This Side Up (Use No Hooks)
Mentioning Issi Noho in the post before this one (which was about nineties lounge/dance outfit The Gentle People, and which was the post before this one back when they were originally published but isn't now, only now it isn't even online and can be found in my book Super Expanded Deluxe Edition instead... confused? Good!) has reminded me that we're actually due a post about Issi Noho. Well, a post that would have mentioned Issi Noho at least - namely the second part of that promised review of Network DVD's Look-Back Volume One. The only problem with this otherwise flawless plan is that only the first instalment of that multi-instalment review had ever been written, and the prospect of embarking on yet another seventeen or eighteen part series seems as though it might involve a bit more effort than it's actually worth. Plus on top of that, now that all these are being republished, I'm actually going to be doing something else with the Look Back reviews. And anyway, the blog stats seem to suggest that you all prefer it when I'm writing like this anyway. Yes you do. Stop arguing.
Anyway, that post would have looked at the next five shows on the DVD, namely Paperplay (Susan Stranks and alarmingly-voiced puppet spiders 'Itsy' and 'Bitsy' make a springy-tailed cardboard cat whilst a real cat looks on askance), The Tingha And Tucker Club ('Auntie' Jean Morton and some stuffed marsupials read out some viewers' letters before their raggedy puppet chums put on the first part of a cliffhangered staging of The Pied Piper Of Hamelin, complete with squeaky-voiced rewrites of Food Glorious Food and High Hopes; and as this is apparently the only surviving edition out of around eighty three thousand, we'll never find out what happened next), Michael Bentine's Potty Time (erstwhile Goon presents madcap puppet-assisted harmonica-heralded satire of British military bluster), Jamie And The Magic Torch (introduction-not-needing Yellow Submarine knock-off Glam variant of Jim Steinman-esque theme song infamy), and of course Issi Noho. Actually, due to the uneven amount of shows on the discs, and the fact that there would only have been one left on the first one to cover, the decidedly odd The Laughing Policeman - Deryck Guyler as a non-'canon' interpretation of the rotund chuckler from the old music hall novelty number, introducing a succession of cheap-looking puppets even for cheap-looking puppets gallumphing around to the likes of Sweet Gingerbread Man in some nightmarish precursor to Dooby Duck's Disco Bus - would probably have ended up being covered as part of it too, but that's beside the point. We'll get around to the others in due course too, and the ones on Volume Two as well, but for the moment, it's Issi Noho all the way. That said, we won't be getting around to them actually on here. But more on that later.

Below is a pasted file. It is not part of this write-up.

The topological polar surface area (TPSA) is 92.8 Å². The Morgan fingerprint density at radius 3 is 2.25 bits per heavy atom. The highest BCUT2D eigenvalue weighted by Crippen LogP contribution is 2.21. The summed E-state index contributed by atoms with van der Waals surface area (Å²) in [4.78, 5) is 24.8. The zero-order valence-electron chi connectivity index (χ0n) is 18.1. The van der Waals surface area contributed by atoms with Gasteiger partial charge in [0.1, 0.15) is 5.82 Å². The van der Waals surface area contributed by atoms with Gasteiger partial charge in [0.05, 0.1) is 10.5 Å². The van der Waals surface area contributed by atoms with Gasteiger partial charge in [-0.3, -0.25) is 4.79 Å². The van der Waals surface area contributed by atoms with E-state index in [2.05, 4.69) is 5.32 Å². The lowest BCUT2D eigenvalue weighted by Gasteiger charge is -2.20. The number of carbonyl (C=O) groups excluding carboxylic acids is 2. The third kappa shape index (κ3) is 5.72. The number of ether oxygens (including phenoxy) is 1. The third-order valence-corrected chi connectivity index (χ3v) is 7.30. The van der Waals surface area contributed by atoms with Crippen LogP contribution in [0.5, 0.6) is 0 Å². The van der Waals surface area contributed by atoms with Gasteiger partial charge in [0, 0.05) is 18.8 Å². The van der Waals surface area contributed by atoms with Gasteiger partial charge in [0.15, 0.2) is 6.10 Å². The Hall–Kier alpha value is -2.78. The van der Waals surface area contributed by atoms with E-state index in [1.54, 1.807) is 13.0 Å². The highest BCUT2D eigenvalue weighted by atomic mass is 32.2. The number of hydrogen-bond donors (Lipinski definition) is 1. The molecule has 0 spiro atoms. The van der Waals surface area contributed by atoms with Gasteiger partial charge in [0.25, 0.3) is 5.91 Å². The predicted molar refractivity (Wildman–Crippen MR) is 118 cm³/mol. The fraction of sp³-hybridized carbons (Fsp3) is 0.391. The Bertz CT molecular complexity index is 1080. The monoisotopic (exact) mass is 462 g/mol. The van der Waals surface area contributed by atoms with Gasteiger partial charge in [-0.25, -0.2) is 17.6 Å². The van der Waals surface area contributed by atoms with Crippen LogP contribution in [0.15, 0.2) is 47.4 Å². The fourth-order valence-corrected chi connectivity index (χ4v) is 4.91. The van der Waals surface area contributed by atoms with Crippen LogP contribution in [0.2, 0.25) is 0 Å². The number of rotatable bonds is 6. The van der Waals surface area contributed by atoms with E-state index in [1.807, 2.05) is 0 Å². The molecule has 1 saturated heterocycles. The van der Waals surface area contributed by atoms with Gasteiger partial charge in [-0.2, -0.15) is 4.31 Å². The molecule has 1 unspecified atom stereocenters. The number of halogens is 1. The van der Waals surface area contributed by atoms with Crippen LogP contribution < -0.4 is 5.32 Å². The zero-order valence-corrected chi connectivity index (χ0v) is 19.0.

So who exactly is this shadowy Noho character? Well, he's a semi-animated panda cast adrift in a wood and discovered by bear-befriending youngsters Andrew, Sally and the frankly terrifying Neil in a partially obscured crate where leafy infringement had rendered the legend 'THIS SIDE UP USE NO HOOKS' as, you guessed it, 'ISSI NOHO'. Though the earlier episodes had some kind of a running storyline about the trio's attempts to both shelter and feed him without being discovered, resulting in some youngster disgruntlement when his nomenclatural deceit was rumbled, it soon descended into his living openly with a family and creating sub-Paddington slapstick chaos wherever he went (with, scoring a full house of seventies animated bear poor-relation-ness, a smattering of sub-Teddy Edward 'angry' flute at the end of the theme music). His previously book-confined exploits had been semi-animated by Thames in 1976, and were given regular repeat airings right up to the end of the decade, and were then promptly forgotten about by all but those with the haziest of hazy memories of his box-derived naming process.
The episode presented here, entitled Panda Sandwiches Are Most Indigestible - the clue's sort of in the title - sees Issi infiltrate a panto for comic effect and then run up against a real life beanstalk-topping giant, whose attempts to consume him between two large slices of bread are thwarted by some quick-talking thinking-on-his-paws. And, well, it's kind of lacking in the sort of excitement-generating ursine subterfuge that the show is associated with in most people's memories. That's not to say that it's in any way boring or substandard, and it's certainly not as if the series can be divided up into its own equivalent of pre- and post-Nat Hiken incarnations, but it probably isn't what a lot of viewers will be half-expecting so seeing it again for the first time in a frightening amount of years could easily prove to be ever so slightly on the anti-climactic side. It's a bit like, say, when they choose something from the good-but-not-AS-good era of Smith And Jones for a tribute night; you're effectively being asked to be nostalgic for something that isn't quite what you're actually feeling nostalgic for. Erm, if that makes any sense.
Anyway, that's a whole post constructed - in true Issi Noho fashion - around a handful of scribbled words that would have formed part of something larger but for the fact that, um, some leaves got in the way. Yes. So if you've learned anything from old seventies ITV children's programmes, it's to reuse and recycle any unfinished ideas you've got lying around. And not to bother watching The Laughing Policeman.
Not On Your Telly, a book collecting some of my articles on the archive TV we never get to see, is available in paperback here or as an eBook here.